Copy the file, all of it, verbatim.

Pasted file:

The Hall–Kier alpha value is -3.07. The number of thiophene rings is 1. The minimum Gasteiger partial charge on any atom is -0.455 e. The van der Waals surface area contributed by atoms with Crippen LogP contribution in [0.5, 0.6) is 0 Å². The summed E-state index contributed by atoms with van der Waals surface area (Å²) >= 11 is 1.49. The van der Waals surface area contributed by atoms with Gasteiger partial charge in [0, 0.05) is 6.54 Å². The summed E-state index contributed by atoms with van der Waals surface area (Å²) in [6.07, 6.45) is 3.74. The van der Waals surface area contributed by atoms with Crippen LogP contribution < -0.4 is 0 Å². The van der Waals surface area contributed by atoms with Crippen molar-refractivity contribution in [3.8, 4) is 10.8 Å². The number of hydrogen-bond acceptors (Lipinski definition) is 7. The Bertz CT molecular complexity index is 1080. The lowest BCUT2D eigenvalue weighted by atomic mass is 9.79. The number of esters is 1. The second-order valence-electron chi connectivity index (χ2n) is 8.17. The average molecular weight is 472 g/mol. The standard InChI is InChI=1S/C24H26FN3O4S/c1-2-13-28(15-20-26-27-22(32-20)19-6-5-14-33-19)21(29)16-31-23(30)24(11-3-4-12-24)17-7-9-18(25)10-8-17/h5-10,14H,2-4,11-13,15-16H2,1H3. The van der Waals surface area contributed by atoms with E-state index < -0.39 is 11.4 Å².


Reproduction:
The Hall–Kier alpha value is -3.07. The number of thiophene rings is 1. The minimum Gasteiger partial charge on any atom is -0.455 e. The van der Waals surface area contributed by atoms with Crippen LogP contribution in [0.5, 0.6) is 0 Å². The summed E-state index contributed by atoms with van der Waals surface area (Å²) >= 11 is 1.49. The van der Waals surface area contributed by atoms with Gasteiger partial charge in [0, 0.05) is 6.54 Å². The summed E-state index contributed by atoms with van der Waals surface area (Å²) in [6.07, 6.45) is 3.74. The van der Waals surface area contributed by atoms with Crippen LogP contribution < -0.4 is 0 Å². The van der Waals surface area contributed by atoms with Crippen molar-refractivity contribution in [3.8, 4) is 10.8 Å². The number of hydrogen-bond acceptors (Lipinski definition) is 7. The Bertz CT molecular complexity index is 1080. The lowest BCUT2D eigenvalue weighted by atomic mass is 9.79. The number of esters is 1. The second-order valence-electron chi connectivity index (χ2n) is 8.17. The average molecular weight is 472 g/mol. The standard InChI is InChI=1S/C24H26FN3O4S/c1-2-13-28(15-20-26-27-22(32-20)19-6-5-14-33-19)21(29)16-31-23(30)24(11-3-4-12-24)17-7-9-18(25)10-8-17/h5-10,14H,2-4,11-13,15-16H2,1H3. The van der Waals surface area contributed by atoms with E-state index < -0.39 is 11.4 Å².